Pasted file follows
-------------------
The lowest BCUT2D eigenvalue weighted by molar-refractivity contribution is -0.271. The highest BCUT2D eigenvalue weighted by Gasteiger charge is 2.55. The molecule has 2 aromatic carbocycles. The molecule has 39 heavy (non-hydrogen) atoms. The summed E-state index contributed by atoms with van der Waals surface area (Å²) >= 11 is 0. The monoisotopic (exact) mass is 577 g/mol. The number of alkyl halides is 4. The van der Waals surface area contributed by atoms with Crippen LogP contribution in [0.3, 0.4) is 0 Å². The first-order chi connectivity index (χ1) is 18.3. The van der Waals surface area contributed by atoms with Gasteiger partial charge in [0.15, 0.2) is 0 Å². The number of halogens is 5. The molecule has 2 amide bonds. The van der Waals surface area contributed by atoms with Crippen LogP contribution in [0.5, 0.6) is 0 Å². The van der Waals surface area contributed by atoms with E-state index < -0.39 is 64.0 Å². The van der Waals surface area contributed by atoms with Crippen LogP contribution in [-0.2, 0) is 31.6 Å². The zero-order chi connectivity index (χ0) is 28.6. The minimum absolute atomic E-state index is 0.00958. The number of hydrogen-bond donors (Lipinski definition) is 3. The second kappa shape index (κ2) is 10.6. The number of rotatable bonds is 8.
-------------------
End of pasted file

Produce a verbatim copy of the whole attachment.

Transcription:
The lowest BCUT2D eigenvalue weighted by molar-refractivity contribution is -0.271. The highest BCUT2D eigenvalue weighted by Gasteiger charge is 2.55. The molecule has 2 aromatic carbocycles. The molecule has 39 heavy (non-hydrogen) atoms. The summed E-state index contributed by atoms with van der Waals surface area (Å²) >= 11 is 0. The monoisotopic (exact) mass is 577 g/mol. The number of alkyl halides is 4. The van der Waals surface area contributed by atoms with Crippen LogP contribution in [0.3, 0.4) is 0 Å². The first-order chi connectivity index (χ1) is 18.3. The van der Waals surface area contributed by atoms with Gasteiger partial charge in [0.15, 0.2) is 0 Å². The number of halogens is 5. The molecule has 2 amide bonds. The van der Waals surface area contributed by atoms with Crippen LogP contribution in [0.5, 0.6) is 0 Å². The van der Waals surface area contributed by atoms with E-state index < -0.39 is 64.0 Å². The van der Waals surface area contributed by atoms with Crippen LogP contribution in [-0.2, 0) is 31.6 Å². The zero-order chi connectivity index (χ0) is 28.6. The minimum absolute atomic E-state index is 0.00958. The number of hydrogen-bond donors (Lipinski definition) is 3. The second kappa shape index (κ2) is 10.6. The number of rotatable bonds is 8.